The largest study on the effects of ETS was conducted by the World Health Organization (WHO) in 1998. The study tracked over 2,000 people in seven European countries over a seven year period. When WHO issued a press release of the study, they labeled it, "Passive smoking does cause lung cancer, do not let them fool you." However, if one reads the actual study, their conclusion is this: "Our results indicate no association between childhood exposure to ETS and lung cancer risk. We did find weak evidence of a dose-response relationship between risk of lung cancer and exposure to spousal and workplace ETS." Although, they admit that even the weak link they found was "not statistically significant." (WHO, "Multicenter case-control study of exposure to ETS and lung cancer in Europe.")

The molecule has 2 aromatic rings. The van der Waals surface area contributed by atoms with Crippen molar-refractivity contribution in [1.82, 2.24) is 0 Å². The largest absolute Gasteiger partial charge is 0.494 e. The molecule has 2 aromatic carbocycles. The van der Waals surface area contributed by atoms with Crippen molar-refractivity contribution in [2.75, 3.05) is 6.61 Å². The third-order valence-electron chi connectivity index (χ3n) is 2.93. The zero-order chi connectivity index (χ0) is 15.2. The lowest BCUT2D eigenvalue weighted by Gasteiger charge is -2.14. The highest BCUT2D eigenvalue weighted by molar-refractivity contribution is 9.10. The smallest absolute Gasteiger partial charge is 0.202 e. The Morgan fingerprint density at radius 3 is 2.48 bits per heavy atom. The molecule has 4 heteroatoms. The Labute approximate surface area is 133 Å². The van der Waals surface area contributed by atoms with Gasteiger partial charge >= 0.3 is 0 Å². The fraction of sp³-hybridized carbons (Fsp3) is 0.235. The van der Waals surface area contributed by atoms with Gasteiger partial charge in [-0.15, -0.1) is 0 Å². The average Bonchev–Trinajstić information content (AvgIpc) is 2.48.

In all my research, I found a lot of bad projections, a falsified study and a study that found that ETS risks were not statistically significant. But, I didn’t find any evidence that showed a clear link between ETS exposure and cancer. In the words of Penn Jillette, in his Showtime documentary program, Bullshit!, "Not one study anywhere offers conclusive proof that breathing in secondhand smoke causes cancer."
The Fred Hutchinson Research Center conducts cancer research. They should know better than I do that there’s no scientific connection between secondhand smoke and cancer. Shame on them for lying to us. Furthermore, shame on whoever invited them to spread their lies at SPU.
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Title: False ETS advertising | Author: Colin MacGregor | Section: Opinions | Published Date: 2005-04-27 | Internal ID: 4496